For the last three days Eldest has been on a County Chamber Music course. Playing his cello.
When the invitation to sign up came out he met all the criteria and so I asked him if he was interested and surprisingly he said he was. I might have mentioned his old cello teacher would be there. And he might have been slightly distracted by Minecraft but he agreed readily.
Of course on the morning of the first day he was less keen. He didn’t want to go. He was nervous of meeting new people and of not being a good enough player. I assumed that he would be with others roughly his age playing music roughly of the right standard.
Well he got through that first day and had texted me during it with reassuring little messages. He was exhausted, as expected after concentrating for five hours, but went to bed happy enough.
The next morning however he was weeping into his Weetabix refusing to go back. He felt that he wasn’t good enough, that he would let his other quartet members down, that he had no one to talk to. Suffice to say that a combination of the lack of the promised teacher, three girls in his group much older than him, and apparently much better players than him, and not being able to find the toilets had put him off.
And then I had that dilemma all parents face. How much to push.
It doesn’t matter in what field or at what level, at some point every parent has to decide whether to push or not. It can be anything, anywhere. A party for five year olds when they just want to cling to your leg. The decision to send them on a Cub camp or not. The first residential school trip. Your toddler screaming on the side of a swimming pool refusing to jump in for the teacher. When they are stuck up a large tree you have no hope of climbing and the only way forwards is for them to come down by themselves. How to leave your sobbing four year old on the first day of school.
All of these, and a myriad others particular to each child, involve this knife edge decision.
In this case the instinctive part of me wanted to just ring up the course co-ordinator and say he wasn’t coming back. And tear a strip off him for the lack of introductions, support and basic venue familiarisation undertaken for my 11 year old.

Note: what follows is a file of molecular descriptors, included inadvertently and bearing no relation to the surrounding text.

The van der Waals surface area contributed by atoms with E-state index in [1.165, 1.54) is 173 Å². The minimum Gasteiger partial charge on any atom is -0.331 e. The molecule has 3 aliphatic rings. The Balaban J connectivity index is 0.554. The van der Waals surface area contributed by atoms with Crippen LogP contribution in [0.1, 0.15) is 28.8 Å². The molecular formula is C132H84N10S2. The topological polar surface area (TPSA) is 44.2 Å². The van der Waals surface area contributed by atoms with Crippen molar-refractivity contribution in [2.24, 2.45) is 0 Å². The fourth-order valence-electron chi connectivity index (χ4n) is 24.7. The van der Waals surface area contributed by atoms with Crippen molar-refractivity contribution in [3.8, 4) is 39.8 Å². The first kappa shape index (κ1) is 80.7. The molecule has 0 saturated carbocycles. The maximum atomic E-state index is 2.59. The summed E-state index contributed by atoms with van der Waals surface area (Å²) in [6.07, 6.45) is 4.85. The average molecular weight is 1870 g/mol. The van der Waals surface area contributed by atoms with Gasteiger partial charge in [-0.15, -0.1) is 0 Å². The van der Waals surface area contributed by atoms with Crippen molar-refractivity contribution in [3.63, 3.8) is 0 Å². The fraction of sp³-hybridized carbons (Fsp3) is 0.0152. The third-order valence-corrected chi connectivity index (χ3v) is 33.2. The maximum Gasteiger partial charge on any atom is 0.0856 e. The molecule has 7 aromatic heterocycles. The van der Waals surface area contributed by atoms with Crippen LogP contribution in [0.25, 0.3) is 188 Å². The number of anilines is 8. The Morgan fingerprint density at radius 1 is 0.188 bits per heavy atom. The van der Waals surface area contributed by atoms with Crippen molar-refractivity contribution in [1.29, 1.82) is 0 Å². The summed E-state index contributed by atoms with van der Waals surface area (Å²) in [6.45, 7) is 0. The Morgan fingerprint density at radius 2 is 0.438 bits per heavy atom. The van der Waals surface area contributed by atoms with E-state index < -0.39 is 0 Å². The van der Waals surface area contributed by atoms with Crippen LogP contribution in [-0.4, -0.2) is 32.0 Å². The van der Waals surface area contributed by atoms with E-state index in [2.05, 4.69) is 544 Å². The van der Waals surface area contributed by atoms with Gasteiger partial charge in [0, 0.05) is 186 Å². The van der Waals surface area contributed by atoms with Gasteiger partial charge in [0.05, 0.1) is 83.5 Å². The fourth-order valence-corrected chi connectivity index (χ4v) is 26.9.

But then the rational part of me remembered that my son is highly strung, a perfectionist, liable to remember only the negative. And a brilliant cellist for his age. Who played a solo in front of 250 people at the end of year school shin dig without much fuss.
I realised that if he quit those three violinists would be left in the lurch.
I knew from experience that although the performance aspect would be scary it would also be exhilarating.
And so I rang the co-ordinatior, bit my tongue and merely explained the facts. He spoke to Eldest and reassured him and he agreed to go back. I made a separate deal. That if he could ring me at lunch and tell me hand on heart that he had hated the whole morning I would fetch him back, no questions asked.
Of course that didn’t happen. His old teacher materialised. The girls found out he was only in Year 7 and took him under their wing. He rang me at lunch to ask if he could order pizza and stay between the end of the dress rehearsal and the actual concert so he could spend more time with them.
We are leaving soon to watch him. He will probably go wrong. And be a bag of nerves. That is fine. But he will also get a massive high from the experience.
He will feel braver and more self confident as a result of pushing through the fear. Let’s face it life is full of things we do not want to face.
And I was right to push.
But it is a balancing act.
Too much pushing will see him resent me for making him do things that made him miserable.
Too little and he will miss out on experiences that could really enrich his life.
It’s a toughie.